Vernon Electric also offers a green power program called Evergreen(SM) in which members can voluntarily opt in to purchase at least one 100 kWh block of electricity from renewable sources such as wind and waste-to-energy sources like landfill gas and livestock manure. A 100 kWh block represents about one-tenth of the average household electricity use, though members can purchase additional blocks. Each block costs an additional $1.50 per month (1.5¢ per kWh). While renters can participate in community solar, in practice they seem to prefer the ease of purchasing green power. While not mandatory, member participation in the Evergreen(SM) program helps to encourage Vernon Electric and Dairyland Power to explore additional renewable energy sources. EvergreenSM is available to members of the 25 distribution co-ops that are part of the Dairyland Power system.

Guided by strategies that make economic sense and provide the flexibility and energy choices rural members want, Vernon Electric Cooperative has assembled a sensible suite of solar-capacity options.

Moving Forward

As solar costs continue to come down and energy consumers signal interest in renewable energy options, the experience of co-ops like Vernon Electric can provide examples for how to take steps to diversify electricity supply and still meet consumer demand. By embracing programs like those outlined above, members of rural communities are demonstrating resilience and foresight in how smart choices today are helping to shape our state’s energy future.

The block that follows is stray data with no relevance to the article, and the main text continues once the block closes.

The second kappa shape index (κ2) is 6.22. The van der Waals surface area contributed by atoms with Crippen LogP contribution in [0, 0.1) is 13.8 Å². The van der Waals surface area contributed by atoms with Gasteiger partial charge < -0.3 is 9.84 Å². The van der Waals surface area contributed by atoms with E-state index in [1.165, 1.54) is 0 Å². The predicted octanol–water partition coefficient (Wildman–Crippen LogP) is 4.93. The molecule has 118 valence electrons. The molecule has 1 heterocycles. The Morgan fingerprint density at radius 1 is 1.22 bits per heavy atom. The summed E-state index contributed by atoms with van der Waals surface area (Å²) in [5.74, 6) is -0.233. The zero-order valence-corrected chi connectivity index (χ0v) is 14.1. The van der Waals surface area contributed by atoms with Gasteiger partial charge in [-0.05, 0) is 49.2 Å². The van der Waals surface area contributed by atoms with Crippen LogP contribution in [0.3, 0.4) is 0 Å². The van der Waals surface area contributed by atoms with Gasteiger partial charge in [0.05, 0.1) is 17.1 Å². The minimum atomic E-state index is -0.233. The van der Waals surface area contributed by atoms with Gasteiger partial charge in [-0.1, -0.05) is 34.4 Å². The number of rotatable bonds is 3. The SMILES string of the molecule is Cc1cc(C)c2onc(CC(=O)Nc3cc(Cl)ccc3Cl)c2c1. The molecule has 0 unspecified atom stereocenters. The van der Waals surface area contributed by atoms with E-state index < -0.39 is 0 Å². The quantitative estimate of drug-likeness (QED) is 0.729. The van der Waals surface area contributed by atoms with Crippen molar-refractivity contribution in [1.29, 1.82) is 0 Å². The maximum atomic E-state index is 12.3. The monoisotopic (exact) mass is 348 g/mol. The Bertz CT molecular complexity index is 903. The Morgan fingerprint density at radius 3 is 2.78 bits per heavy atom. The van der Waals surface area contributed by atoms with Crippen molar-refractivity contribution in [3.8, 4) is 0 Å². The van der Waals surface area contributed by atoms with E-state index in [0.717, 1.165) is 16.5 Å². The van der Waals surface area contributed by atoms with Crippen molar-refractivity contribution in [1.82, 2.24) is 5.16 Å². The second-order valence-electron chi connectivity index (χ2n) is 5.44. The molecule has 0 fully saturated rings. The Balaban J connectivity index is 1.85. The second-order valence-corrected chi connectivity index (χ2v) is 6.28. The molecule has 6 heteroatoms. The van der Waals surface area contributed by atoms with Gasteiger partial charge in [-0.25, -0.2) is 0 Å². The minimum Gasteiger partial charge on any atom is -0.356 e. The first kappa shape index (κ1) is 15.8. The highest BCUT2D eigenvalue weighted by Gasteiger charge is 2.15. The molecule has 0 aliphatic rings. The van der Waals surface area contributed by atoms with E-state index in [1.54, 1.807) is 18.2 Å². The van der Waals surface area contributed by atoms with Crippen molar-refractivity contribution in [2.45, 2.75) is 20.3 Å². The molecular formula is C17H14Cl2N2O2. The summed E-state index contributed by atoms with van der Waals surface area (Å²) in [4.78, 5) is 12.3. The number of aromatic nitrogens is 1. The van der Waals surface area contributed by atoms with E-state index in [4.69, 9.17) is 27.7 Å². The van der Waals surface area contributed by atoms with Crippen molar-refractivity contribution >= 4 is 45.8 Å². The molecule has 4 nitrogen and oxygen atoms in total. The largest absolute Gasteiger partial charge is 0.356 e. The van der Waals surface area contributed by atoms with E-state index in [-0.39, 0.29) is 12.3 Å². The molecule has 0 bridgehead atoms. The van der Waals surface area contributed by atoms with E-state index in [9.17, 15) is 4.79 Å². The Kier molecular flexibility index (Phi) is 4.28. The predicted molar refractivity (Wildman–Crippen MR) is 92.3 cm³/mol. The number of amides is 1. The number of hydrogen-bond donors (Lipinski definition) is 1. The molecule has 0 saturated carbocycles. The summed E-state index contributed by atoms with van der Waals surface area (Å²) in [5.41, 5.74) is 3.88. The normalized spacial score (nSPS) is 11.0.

Chelsea Chandler was the director of the Academy's Environmental Initiatives from 2016 to 2020. She led the Climate & Energy and Waters of Wisconsin Initiatives, to which she brought her interdisciplinary experience and passion for researching and communicating solutions to environmental challenges.

McDonald is the CEO and General Manager of Vernon Electric Cooperative (VEC), a 10,000-member electric cooperative in Westby. In 2015 VEC constructed the first community solar garden in Wisconsin.

Contact Us

Follow Us

Wisconsin Academy Offices 
1922 University Avenue
Madison, Wisconsin 53726
Phone: 608.733.6633


James Watrous Gallery 
3rd Floor, Overture Center for the Arts
201 State Street
Madison, WI 53703
Phone: 608.733.6633 x25